• Dr. Nancy Berk's College Bound podcasts are available for download.
  • Some colleges also offer online matriculation. See Maryland's options.
  • Lots of higher education data is avaliable at 
  • Grades and tests scores aren't so hot? Some colleges see you as more than just a number. Watch this #AdmissionsLive video on noncognitive traits.
Questions to ask on a college visit

Questions to ask at a college fair:
  • Shake hands. Look the representative in the eye.
  • Do you use SAT and the ACT in your admissions decisions? Is there a preference?
  • Do you require or recommend SAT subject tests? Which ones?
  • What grade point average range do you typically admit? How much emphasis do you place on academic rigor, like honors and AP courses?
  • What types of merit and/or need based scholarship programs are available?
  • What resources are available when students need academic assistance? 
  • Do you guarantee on-campus housing for freshmen? How likely is it for a student to be in “temporary housing?”
  • How large are your typical freshman-level classes, like Introductory Chemistry/Biology, English Composition, and Accounting?
  • What opportunities do students have to participate in recreational sports?
  • What type of class schedule do you look for in an applicant's senior year? is THE place to go for everything you need to know about life after high school. Plus, you can win up to $10,000 by entering the Win Free Tuition contest! Check it out.

Planning your college visit schedule

Alphabet soup - what are all these different degrees?

Formal Degree Name
Community College, two-year degrees
Associate of Applied Science
2-year, technical focus
Associate of Arts
2-year, with plans to focus on an artistic bachelor degree
Associate of Science
2-year, with plans to transfer to a scientific bachelor degree
Four-year degrees, either start at college or transfer from community college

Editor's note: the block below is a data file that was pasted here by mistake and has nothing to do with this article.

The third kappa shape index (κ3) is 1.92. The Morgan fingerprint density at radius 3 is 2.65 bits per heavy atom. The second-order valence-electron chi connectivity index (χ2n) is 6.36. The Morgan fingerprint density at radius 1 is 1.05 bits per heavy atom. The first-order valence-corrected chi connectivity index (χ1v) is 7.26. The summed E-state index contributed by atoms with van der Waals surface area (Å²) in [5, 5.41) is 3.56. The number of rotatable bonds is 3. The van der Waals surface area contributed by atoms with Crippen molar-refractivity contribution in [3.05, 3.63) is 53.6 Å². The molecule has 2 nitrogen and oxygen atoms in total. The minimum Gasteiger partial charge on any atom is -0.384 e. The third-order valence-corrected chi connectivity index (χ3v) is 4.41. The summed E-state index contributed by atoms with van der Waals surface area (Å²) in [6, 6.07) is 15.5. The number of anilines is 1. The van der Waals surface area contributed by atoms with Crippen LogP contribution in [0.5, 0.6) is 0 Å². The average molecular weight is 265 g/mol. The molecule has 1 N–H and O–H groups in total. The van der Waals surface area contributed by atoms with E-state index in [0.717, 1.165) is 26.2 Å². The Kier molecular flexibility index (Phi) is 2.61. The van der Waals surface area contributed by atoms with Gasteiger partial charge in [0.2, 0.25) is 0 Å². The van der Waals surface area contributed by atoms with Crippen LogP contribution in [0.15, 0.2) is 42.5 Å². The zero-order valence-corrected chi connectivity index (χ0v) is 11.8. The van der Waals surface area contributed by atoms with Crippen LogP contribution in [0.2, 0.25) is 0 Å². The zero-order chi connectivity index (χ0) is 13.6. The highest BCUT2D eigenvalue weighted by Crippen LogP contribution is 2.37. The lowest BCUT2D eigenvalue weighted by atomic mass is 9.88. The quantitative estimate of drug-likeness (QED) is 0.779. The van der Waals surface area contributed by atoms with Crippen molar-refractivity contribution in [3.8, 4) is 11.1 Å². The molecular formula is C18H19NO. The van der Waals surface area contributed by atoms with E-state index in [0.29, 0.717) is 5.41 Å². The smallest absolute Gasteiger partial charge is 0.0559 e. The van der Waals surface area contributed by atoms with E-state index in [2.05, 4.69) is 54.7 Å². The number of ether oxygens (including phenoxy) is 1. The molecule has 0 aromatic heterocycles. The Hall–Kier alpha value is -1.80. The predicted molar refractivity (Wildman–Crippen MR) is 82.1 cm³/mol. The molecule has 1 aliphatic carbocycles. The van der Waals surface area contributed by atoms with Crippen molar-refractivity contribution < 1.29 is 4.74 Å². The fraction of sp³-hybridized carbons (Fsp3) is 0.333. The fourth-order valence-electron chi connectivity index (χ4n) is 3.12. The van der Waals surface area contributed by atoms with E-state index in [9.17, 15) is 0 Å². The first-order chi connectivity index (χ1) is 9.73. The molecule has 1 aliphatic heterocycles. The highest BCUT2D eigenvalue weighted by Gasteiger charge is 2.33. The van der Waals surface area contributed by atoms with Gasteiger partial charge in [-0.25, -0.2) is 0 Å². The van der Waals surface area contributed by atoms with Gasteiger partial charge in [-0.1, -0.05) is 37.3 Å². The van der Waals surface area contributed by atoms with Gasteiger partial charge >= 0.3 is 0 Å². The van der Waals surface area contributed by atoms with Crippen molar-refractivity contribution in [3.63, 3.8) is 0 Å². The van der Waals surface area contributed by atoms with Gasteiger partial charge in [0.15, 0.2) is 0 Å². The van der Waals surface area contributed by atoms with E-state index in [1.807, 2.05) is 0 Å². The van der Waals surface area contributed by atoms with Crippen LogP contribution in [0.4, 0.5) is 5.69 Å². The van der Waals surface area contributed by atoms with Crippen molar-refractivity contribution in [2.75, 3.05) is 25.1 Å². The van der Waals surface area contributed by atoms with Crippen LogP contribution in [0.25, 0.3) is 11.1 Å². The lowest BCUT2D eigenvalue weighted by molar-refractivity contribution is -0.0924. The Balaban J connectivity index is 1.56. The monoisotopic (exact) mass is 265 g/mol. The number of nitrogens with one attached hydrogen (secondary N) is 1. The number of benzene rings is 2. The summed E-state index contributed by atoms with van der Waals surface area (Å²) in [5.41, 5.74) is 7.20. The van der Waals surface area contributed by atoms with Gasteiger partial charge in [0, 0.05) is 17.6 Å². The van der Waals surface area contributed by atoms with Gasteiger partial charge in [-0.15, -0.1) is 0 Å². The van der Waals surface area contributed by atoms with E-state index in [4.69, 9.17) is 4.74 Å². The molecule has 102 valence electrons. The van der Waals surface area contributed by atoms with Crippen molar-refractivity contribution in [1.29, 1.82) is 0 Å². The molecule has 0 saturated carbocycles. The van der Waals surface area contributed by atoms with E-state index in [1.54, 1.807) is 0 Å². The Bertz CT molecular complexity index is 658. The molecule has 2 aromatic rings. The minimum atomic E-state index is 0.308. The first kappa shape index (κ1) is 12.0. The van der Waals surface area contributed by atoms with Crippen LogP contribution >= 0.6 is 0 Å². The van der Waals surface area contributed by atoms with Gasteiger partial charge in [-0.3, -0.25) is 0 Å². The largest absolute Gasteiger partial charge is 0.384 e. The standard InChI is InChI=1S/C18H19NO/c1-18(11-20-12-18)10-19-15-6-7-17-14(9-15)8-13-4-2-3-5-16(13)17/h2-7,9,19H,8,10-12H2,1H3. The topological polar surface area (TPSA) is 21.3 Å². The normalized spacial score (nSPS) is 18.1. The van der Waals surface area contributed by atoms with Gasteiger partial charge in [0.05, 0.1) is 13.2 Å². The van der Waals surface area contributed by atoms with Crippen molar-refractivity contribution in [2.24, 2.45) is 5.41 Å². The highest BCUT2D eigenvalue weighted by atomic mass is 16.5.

Bachelor of Science
4-year scientific focus
Bachelor of Arts
4-year artistic focus
Bachelor of Fine Arts
4-year in performing or visual arts
Bachelor of Social Work
4-year social work training
Graduate degrees that require at least a four year degree for admission
Master of Social Work
1-2 year advanced training in social work
Master of Science
1-3 year advanced training in a science
Master of Arts
1-3 year advanced study in an art
Master of Education
1-3 year advanced training in education
Master of Business Administration
2-3 year advanced training in business administration
Master of Fine Arts
2-3 year advanced training in performing or visual arts
Juris Doctor
3 year degree in law
Medical Doctor
4 year degree in medicine
Doctor of Osteopathy
4 year degree in osteopathic medicine
Doctor of Psychology
4-7 year degree in clinical psychology
Doctor of Education
3-6 year degree in education
Doctor of Philosophy
3-8 year degree in advanced study of a chosen field, usually to prepare to teach at the university level

    In addition to following college admissions offices on twitter, learn what not to do by following AdmissionsProblems on twitter or facebook. Also, participate in tweetchats: #campuschat (First Wed of each month at 9pm), #collegebound uschat
      Recommended Reading
      The College Solution by Lynn O'Shaughnessy
      College Bound and Gagged by Nancy Berk
      Colleges that Change Lives by Loren Pope
      Acceptance by David Marcus
      Crazy U by Andrew Ferguson
      Gatekeepers by Jacques Steinberg
      Making it into a Top College by Howard Greene

      Tips for writing essays:
      The College Board and its Big Future
      U of Michigan
      U of Chicago

      Personal/Social Development

      Related blog posts:
      Be SMART in 2013
      What is #PHSfit?
      This Too Shall Pass
      Anti-Bullying Day

      Career Development

      Related blog posts:

      You do not need to know what you want to be when you grow up in order to go to college.
      When conducting career assessments, the important thing to keep in mind is that nobody is telling you what you "should" be. Ponder the results, take into consideration what themes you find in the results, and look into ways to meet your personal values and priorities in career areas that interest you.

      The Heart of the Matter from americanacad on Vimeo.

      Academic Support

      Related blog posts:
      Task-oriented or Time-Oriented
      Putting it Together
      Be SMART in 2013
      What is #PHSfit?
      This Too Shall Pass
      Making Plans for Next Year
      Make a Strong Finish

      Directions for registering for 2014-15 courses are found at

      Find the right AP course(s) for you, straight from this year's teachers and students, thanks to the #PHSfit Virtual AP Fair YouTube Playlist, viaPHSLibrary:

      • The College Board has launched and AP site and twitter feed just for students.